In California

Once upon a time, Sarah and I both lived in the same place. For the first year of this blog we were both in Minnesota, and oh, those were good times. She hosted our book club at her house, we enjoyed Easter dinner celebrations together, and we were always present for each other’s children’s birthday parties. Nearly four years ago, though, life took her to the California coast. She gets back to Minnesota on a fairly regular basis but (shame on me!) until this past weekend I’d never been to visit her in her new hometown.

Last week, though, I flew with my 8-month old and another dear friend for three blissful days of basking in the sun and friendship. I kept exclaiming (even on the crowded city bus, when I’m pretty sure Sarah thought I was being sarcastic – I was not), “This is so fun!” And it was. Here’s some proof:

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Pretty sure I’m going back as soon as I possibly can.

Podcast!

Read Aloud RevivalToday we’re over at the Read Aloud Revival podcast chatting with Sarah Mackenzie about reading with toddlers! Hop on over to hear what we sound like in real life, and if you’re not already familiar with that podcast you’re in for a real treat. Sarah has interviewed some great folks (Jim Weiss, Melissa Wiley, Sarah Clarkson…) about reading aloud with kids and I’ve loved listening to each episode.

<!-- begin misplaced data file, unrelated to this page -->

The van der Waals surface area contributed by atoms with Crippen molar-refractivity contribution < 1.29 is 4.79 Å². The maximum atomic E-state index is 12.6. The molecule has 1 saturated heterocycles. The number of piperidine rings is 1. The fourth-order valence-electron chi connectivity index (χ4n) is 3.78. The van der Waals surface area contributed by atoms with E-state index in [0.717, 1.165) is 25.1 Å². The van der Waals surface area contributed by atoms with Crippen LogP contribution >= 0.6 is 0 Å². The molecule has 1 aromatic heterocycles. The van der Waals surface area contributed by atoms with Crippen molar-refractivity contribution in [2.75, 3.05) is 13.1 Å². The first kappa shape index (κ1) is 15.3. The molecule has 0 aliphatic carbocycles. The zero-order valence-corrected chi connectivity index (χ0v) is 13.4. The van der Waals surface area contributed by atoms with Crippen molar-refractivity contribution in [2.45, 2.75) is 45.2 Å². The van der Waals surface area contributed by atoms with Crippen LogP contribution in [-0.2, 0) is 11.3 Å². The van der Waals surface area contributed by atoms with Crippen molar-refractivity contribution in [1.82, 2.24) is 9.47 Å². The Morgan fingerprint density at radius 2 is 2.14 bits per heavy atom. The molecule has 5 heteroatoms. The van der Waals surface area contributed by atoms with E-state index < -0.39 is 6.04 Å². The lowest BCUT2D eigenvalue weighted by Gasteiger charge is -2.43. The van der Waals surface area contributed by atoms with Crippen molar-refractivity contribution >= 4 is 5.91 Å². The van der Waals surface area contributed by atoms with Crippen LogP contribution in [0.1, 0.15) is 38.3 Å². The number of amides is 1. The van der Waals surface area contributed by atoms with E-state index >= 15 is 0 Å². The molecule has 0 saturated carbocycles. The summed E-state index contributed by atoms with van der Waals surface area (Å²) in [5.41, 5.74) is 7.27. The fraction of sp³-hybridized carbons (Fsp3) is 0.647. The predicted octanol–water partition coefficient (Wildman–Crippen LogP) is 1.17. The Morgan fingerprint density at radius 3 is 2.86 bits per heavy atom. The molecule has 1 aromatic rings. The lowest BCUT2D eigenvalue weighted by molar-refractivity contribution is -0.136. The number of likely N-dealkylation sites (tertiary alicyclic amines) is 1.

If you’ve found us via the podcast, welcome! Our links at the top of the page are the best way to get to know us, so feel free to poke around a bit. We have over 100 reviews of theological kidlit in the archives as well as lots of “food for thought” posts. We mostly write about the dual importance of truth and beauty in books about God for children, but our second favorite topic is celebrating the church year at home. (Speaking of which, Lent starts soon and we have some great resources for that season here if you scroll down.) We’d love to have you join the ongoing conversation here, so please make yourselves at home.

On the podcast we didn’t talk much about reading distinctly theological books with toddlers, but if you’re curious about our favorites here’s a list to get you started.

One more thing! During the podcast I neglected to mention one of my favorite read aloud strategies for toddlers: tantrum intervention. We read aloud when everyone’s happy, of course, but I’ve also found that when I have a young child melting down, one of the best ways to encourage calming down is to simply pick up a book and start reading. If you ask if they want to read a book they’ll scream “Noooo!” but if you just do it… Magic.  🙂

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Me, in Books (the Sarah version)